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Hospital room renovations will cost $2 million


Trustees of Indian River Medical Center got a preview last week of plans to renovate more than 200 patient rooms at a cost of $2 million, an average of $10,000 per room.

While the group unanimously voted to approve the project, there was a palpable realization that the effort was akin to putting a shiny new coat of paint on a worn-out car.

Chief Nursing Officer Linda Walton pointed out that rooms on floors 2-4 of the hospital are undersized and lack storage as well as some amenities.

“The hospital was built close to 40 years ago, at a time when care was delivered in a different manner than it is today,” Walton told the trustees. “Delivery manner and experience for our patients has changed over time. There are a number of issues we are dealing with, and one of those issues is room size.

“We are somewhat limited in that regard,” she continued. “The existing room size does provide a closed-in feeling, the facility is dated, and it poses some storage issues for patient equipment and providing a conducive healing environment.”

Walton’s plan is to reconfigure the existing space, moving a partial wall within the room to improve visibility and maneuverability, renovating the shower and toilet area, removing tile showers with hard-to-clean grout and installing a more modern surface.

She also plans to and modify the placement of the cabinets and sink in each room.

All told the project would refurbish 216 rooms. Half of the rooms would be renovated between September and December of this year. The remainder would be refurbished in 2018.

Walton also noted that little-to-no work would take place between January and April, statistically the hospital’s busiest season.

Trustee Allen Jones acknowledged that the rooms wouldn’t be larger, but noted “every room is private, and that’s worth something.”

He also offered a suggestion. “There’s a wash basin sort of in the room. In the bathroom is another wash basin.

“I went through these rooms a couple weeks ago. It looked to me that you would be able to remove the wash basin in the room and expand the shower into that space,” Jones said.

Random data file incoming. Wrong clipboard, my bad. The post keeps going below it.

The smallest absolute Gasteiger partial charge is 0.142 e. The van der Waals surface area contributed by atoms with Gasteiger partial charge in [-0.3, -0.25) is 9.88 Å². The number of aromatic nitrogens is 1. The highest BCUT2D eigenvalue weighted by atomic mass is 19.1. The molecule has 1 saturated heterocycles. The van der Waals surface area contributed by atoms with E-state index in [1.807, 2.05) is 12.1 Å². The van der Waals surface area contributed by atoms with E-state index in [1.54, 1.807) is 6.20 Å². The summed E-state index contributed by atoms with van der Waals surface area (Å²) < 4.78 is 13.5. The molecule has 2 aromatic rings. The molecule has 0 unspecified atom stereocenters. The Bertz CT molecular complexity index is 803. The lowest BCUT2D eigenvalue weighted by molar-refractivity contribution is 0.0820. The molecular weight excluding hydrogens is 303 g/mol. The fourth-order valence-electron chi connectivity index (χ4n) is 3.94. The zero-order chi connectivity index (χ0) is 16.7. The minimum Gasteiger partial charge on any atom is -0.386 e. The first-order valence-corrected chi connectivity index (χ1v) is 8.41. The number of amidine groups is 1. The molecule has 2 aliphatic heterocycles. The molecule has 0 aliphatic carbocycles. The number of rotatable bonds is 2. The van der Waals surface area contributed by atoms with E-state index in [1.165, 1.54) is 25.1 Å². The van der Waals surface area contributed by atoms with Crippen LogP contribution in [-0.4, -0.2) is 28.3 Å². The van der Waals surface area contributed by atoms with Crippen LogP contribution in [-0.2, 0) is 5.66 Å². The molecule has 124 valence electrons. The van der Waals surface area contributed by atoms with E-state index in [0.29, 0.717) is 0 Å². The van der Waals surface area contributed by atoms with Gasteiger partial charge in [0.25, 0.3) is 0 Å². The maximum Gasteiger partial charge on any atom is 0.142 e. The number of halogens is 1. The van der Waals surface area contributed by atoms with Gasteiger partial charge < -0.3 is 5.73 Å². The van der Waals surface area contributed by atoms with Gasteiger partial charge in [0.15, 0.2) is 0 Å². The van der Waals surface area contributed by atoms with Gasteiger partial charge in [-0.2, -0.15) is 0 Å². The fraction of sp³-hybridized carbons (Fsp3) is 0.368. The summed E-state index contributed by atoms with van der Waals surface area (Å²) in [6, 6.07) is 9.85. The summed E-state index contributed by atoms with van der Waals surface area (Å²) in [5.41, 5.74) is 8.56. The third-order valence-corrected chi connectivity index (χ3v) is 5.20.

“It would be much larger, big enough for someone assisting a patient. You want a shower big enough for someone to help when you’re two days out of surgery.”

Trustee Ann McCrystal wondered if a few rooms could be sacrificed per floor to allow for larger rooms

“Is our hospital always at maximum capacity during season?” she asked. “If you did make the bathroom a little bigger, and compromise one or two or three rooms on a floor or a wing, [you could fit a shower chair into the bathroom]. It’s helpful to have a chair for the patient to sit.

It turns out there’s little down time for enlarging rooms.

“I will share with you from the data that I’ve seen,” Walton said. “Throughout those peak months, one unit ran at 60 percent to 80 percent. Every other unit was running at 100 percent capacity.

“Our summer months are actually running higher than usual this year. We would be cutting the total number of beds by 30. That would be problematic.”

Dr. Michael Weiss chimed in, “Better to err by being over five rooms than run short.”

“I applaud you for doing it right,” Cunningham said. “I think you have our approval.”

During the business portion of the trustees meeting, Jones noted that through July 31, there is slightly more than $6.6 million in the bank. That’s enough to fulfill current obligations through the current fiscal year, which ends Aug. 31, with enough left over to reach November. That’s when new tax revenues from an increase in the millage rate begins to flow in.

“In short,” Jones said, “the district’s finances remain in sound condition.”